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License auditing your code

I’ve already said that I’m working on a new device, whose firmware is Gentoo-based, and it goes easily said that it’s a partly-closed source software. That’s just the way it is: while probably the most part of the software within the device is Free Software, the business logic is behind closed doors. People are getting used to this, and I don’t think it’s entirely a bad thing. I mean, we’re giving back to Free Software in this context in many ways: Luca is working on libav and Aravis me I’m working on Linux drivers and together we’re working on Gentoo so the environment as a whole is gaining something.

Of course, when you are dealing with this kind of devices, you have to take care of auditing the licenses of the software you’re bundling up in the firmware, which is what I’m doing today (well, yesterday for you who read me I guess). It’s not my first time at this game, and as usual my starting point is an UML package diagram.

For those not used to UML, a package diagram is a decent way to identify who makes use of what; thanks to the way the UML is specified you can use two different “stereotypes”, called import and access which show you the execution/linking boundary quite clearly. By giving each project a package, and each library within that package a subpackage, you can easily see how things are connected.

So while working through it, with the two objectives to both reduce the amount of software we had to install (I talked about that yesterday), and to verify that we don’t distribute our closed-source code linked to GPL libraries, I started noticing a few bad things; from one side the license identification in Gentoo is shabby, but that’s nothing new, as I write this, I’m fixing a few ebuilds that report the wrong license information, for instance; from the other side, we have packages like PulseAudio that does not let you understand their licensing in a very clear way.

In the case of PulseAudio, the LICENSE file tells you this:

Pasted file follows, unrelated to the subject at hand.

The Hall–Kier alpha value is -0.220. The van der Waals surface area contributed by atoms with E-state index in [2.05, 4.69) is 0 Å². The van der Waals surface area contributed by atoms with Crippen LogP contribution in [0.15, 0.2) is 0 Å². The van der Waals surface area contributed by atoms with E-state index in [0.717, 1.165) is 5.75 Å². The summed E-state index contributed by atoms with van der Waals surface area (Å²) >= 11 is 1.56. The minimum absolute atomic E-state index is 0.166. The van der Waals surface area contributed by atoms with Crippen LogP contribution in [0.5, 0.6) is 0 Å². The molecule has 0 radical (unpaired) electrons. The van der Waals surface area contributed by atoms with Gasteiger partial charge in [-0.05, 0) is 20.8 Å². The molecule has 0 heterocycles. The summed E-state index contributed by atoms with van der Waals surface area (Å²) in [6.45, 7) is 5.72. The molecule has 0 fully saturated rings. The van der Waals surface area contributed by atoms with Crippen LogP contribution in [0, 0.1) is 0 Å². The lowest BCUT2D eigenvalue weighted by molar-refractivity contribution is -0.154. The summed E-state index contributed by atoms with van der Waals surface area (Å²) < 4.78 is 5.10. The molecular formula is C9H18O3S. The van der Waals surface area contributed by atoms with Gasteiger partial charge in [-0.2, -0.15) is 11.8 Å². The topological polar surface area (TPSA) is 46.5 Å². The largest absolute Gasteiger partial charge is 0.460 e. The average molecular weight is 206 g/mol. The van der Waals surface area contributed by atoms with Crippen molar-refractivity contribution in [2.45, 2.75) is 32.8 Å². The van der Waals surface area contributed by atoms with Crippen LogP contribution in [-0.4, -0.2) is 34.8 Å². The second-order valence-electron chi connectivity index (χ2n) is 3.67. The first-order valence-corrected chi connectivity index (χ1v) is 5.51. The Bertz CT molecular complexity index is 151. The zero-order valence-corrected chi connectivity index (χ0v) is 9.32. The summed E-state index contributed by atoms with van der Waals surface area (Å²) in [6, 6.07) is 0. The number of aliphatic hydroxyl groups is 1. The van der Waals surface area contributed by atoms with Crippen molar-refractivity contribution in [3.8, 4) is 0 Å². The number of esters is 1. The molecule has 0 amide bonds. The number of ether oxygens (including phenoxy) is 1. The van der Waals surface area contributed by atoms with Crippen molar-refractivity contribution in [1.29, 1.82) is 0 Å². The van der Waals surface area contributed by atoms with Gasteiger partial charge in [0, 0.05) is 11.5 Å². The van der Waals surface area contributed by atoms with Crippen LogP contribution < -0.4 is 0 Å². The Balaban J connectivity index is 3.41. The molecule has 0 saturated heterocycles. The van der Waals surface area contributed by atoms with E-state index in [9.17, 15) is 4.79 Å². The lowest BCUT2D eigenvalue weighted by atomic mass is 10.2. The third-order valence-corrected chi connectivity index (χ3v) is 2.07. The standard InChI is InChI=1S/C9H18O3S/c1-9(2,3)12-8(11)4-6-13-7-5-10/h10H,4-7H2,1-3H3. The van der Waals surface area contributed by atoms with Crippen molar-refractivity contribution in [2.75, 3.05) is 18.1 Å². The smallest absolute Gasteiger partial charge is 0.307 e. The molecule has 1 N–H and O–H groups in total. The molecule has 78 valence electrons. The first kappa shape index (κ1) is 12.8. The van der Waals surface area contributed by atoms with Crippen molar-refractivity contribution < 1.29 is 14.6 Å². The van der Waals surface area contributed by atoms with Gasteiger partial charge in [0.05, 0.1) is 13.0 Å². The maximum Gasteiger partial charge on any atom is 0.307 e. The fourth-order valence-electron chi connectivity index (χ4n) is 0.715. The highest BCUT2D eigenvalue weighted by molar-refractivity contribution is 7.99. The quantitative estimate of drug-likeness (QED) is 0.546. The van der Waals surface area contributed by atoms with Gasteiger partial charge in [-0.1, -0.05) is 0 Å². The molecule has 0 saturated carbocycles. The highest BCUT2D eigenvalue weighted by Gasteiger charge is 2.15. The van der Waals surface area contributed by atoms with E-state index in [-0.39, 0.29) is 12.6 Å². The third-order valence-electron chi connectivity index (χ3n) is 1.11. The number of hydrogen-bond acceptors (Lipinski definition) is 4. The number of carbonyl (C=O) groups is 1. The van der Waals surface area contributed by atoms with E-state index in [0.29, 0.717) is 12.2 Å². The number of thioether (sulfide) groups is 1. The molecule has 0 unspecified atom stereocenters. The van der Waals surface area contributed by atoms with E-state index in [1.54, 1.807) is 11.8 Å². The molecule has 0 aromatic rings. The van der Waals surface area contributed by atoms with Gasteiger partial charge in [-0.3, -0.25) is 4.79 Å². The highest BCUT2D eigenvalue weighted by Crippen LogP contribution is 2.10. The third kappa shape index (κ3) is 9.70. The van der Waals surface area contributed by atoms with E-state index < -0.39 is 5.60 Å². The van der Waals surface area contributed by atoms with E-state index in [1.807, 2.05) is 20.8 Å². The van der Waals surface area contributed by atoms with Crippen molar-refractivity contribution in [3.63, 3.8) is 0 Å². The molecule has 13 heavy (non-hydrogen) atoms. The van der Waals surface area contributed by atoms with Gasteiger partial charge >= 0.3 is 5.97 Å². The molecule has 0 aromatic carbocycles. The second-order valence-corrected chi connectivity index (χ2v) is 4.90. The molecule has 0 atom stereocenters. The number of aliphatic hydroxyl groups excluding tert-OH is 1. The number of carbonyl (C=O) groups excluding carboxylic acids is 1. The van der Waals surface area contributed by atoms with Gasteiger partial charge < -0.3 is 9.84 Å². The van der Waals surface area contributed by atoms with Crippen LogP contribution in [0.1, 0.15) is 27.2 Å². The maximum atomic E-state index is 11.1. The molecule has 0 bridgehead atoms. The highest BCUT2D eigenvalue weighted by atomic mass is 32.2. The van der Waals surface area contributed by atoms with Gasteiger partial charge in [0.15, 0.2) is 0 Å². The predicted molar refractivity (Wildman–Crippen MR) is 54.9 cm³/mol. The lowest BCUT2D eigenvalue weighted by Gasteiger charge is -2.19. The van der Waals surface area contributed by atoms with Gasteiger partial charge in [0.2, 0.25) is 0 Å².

All PulseAudio source files are licensed under the GNU Lesser General Public License. (see file LGPL for details)

However, the server side has optional GPL dependencies. These include the libsamplerate and gdbm (core libraries), LIRC (lirc module), FFTW (equalizer module) and bluez (bluetooth proximity helper program) libraries, although others may also be included in the future. If PulseAudio is compiled with these optional components, this effectively downgrades the license of the server part to GPL (see the file GPL for details), exercising section 3 of the LGPL. In such circumstances, you should treat the client library (libpulse) of PulseAudio as being LGPL licensed and the server part (libpulsecore) as being GPL licensed. Since the PulseAudio daemon, tests, various utilities/helpers and the modules link to libpulsecore and/or the afore mentioned optional GPL dependencies they are of course also GPL licensed also in this scenario.


Is this clear to you? It should be: libpulse is the library you implement a PulseAudio client with, and libpulsecore used to be the convenience library only used by the server… but in PulseAudio’s history, this hasn’t been the case for quite a while, with the result that libpulse requires libpulsecore, and that means that if you link GDBM into PulseAudio’s core library … you now have GPL’d libpulse.

This is not the case for all the libraries it uses though: for instance BlueZ is not loaded into the core library so you still only have a PulseAudio daemon GPL’d and not the libraries, as intended.

What’s the catch about this? Well, turns out that Nokia knew about this for a while, since they did contribute a “simple” database in alternative to GDBM (GPL-2) and TDB (GPL-3), which is fine for most embedded usage, if not for desktops — which is exactly what I need here.. of course the ebuilds still force GDBM enabled. I’m fixing that as well.

I’m leaving for later fixing the license specification for other USE flags, it’s a time constraint for now.

I guess that every time I do this I understand how difficult license auditing is, and why people don’t like having multi-license projects or even multiple licenses doing almost the same thing. Oh well.

Comments 1
  1. I sympathize with you… that’s why I’ve promised myself that my open-source projects (still in partially-closed development, for now) will all use the MPL2.0.

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